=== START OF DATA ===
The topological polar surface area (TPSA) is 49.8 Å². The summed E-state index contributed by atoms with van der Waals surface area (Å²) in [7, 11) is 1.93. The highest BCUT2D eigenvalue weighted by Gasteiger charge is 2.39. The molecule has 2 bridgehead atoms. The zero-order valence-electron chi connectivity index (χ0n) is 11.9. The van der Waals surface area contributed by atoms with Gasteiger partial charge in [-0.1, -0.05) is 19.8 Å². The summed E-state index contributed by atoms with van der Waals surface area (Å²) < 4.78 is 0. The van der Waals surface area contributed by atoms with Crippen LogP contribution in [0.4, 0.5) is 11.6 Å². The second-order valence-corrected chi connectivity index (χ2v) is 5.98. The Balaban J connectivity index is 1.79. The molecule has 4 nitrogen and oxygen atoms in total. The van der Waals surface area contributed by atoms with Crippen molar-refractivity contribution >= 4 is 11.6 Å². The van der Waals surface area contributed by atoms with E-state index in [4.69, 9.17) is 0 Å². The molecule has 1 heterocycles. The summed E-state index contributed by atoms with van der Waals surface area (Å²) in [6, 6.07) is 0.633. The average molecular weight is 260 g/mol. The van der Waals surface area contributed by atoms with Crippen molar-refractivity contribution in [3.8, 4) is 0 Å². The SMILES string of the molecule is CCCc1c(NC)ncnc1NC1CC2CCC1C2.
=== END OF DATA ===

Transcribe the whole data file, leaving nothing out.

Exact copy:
The topological polar surface area (TPSA) is 49.8 Å². The summed E-state index contributed by atoms with van der Waals surface area (Å²) in [7, 11) is 1.93. The highest BCUT2D eigenvalue weighted by Gasteiger charge is 2.39. The molecule has 2 bridgehead atoms. The zero-order valence-electron chi connectivity index (χ0n) is 11.9. The van der Waals surface area contributed by atoms with Gasteiger partial charge in [-0.1, -0.05) is 19.8 Å². The summed E-state index contributed by atoms with van der Waals surface area (Å²) < 4.78 is 0. The van der Waals surface area contributed by atoms with Crippen LogP contribution in [0.4, 0.5) is 11.6 Å². The second-order valence-corrected chi connectivity index (χ2v) is 5.98. The Balaban J connectivity index is 1.79. The molecule has 4 nitrogen and oxygen atoms in total. The van der Waals surface area contributed by atoms with Crippen molar-refractivity contribution >= 4 is 11.6 Å². The van der Waals surface area contributed by atoms with E-state index in [4.69, 9.17) is 0 Å². The molecule has 1 heterocycles. The summed E-state index contributed by atoms with van der Waals surface area (Å²) in [6, 6.07) is 0.633. The average molecular weight is 260 g/mol. The van der Waals surface area contributed by atoms with Crippen molar-refractivity contribution in [3.8, 4) is 0 Å². The SMILES string of the molecule is CCCc1c(NC)ncnc1NC1CC2CCC1C2.